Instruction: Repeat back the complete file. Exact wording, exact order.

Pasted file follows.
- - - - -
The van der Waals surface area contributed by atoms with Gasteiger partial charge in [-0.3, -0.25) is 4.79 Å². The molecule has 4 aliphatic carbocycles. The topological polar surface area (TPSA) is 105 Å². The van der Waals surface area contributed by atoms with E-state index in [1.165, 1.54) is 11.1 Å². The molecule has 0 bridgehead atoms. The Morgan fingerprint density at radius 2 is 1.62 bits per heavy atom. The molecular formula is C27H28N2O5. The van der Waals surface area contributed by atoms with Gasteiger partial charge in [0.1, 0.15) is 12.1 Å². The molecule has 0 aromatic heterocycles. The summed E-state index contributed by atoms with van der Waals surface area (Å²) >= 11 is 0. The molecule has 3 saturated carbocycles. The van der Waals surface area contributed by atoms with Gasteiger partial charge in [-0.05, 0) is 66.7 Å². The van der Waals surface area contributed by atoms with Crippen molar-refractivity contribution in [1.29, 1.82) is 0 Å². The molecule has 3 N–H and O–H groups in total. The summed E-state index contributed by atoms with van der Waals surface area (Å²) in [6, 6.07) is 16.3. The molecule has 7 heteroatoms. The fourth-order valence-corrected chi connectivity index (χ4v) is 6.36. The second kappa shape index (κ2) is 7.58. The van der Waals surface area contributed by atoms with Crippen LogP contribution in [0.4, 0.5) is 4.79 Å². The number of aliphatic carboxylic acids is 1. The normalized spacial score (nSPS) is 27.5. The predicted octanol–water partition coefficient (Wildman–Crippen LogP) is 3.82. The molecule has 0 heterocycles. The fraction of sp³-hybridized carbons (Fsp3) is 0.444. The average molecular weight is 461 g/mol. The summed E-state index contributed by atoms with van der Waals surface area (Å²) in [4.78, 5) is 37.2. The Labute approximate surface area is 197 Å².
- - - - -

The van der Waals surface area contributed by atoms with Gasteiger partial charge in [-0.3, -0.25) is 4.79 Å². The molecule has 4 aliphatic carbocycles. The topological polar surface area (TPSA) is 105 Å². The van der Waals surface area contributed by atoms with E-state index in [1.165, 1.54) is 11.1 Å². The molecule has 0 bridgehead atoms. The Morgan fingerprint density at radius 2 is 1.62 bits per heavy atom. The molecular formula is C27H28N2O5. The van der Waals surface area contributed by atoms with Gasteiger partial charge in [0.1, 0.15) is 12.1 Å². The molecule has 0 aromatic heterocycles. The summed E-state index contributed by atoms with van der Waals surface area (Å²) >= 11 is 0. The molecule has 3 saturated carbocycles. The van der Waals surface area contributed by atoms with Gasteiger partial charge in [-0.05, 0) is 66.7 Å². The van der Waals surface area contributed by atoms with Crippen molar-refractivity contribution in [1.29, 1.82) is 0 Å². The molecule has 3 N–H and O–H groups in total. The summed E-state index contributed by atoms with van der Waals surface area (Å²) in [6, 6.07) is 16.3. The molecule has 7 heteroatoms. The fourth-order valence-corrected chi connectivity index (χ4v) is 6.36. The second kappa shape index (κ2) is 7.58. The van der Waals surface area contributed by atoms with Crippen LogP contribution in [0.4, 0.5) is 4.79 Å². The number of aliphatic carboxylic acids is 1. The normalized spacial score (nSPS) is 27.5. The predicted octanol–water partition coefficient (Wildman–Crippen LogP) is 3.82. The molecule has 0 heterocycles. The fraction of sp³-hybridized carbons (Fsp3) is 0.444. The average molecular weight is 461 g/mol. The summed E-state index contributed by atoms with van der Waals surface area (Å²) in [4.78, 5) is 37.2. The Labute approximate surface area is 197 Å².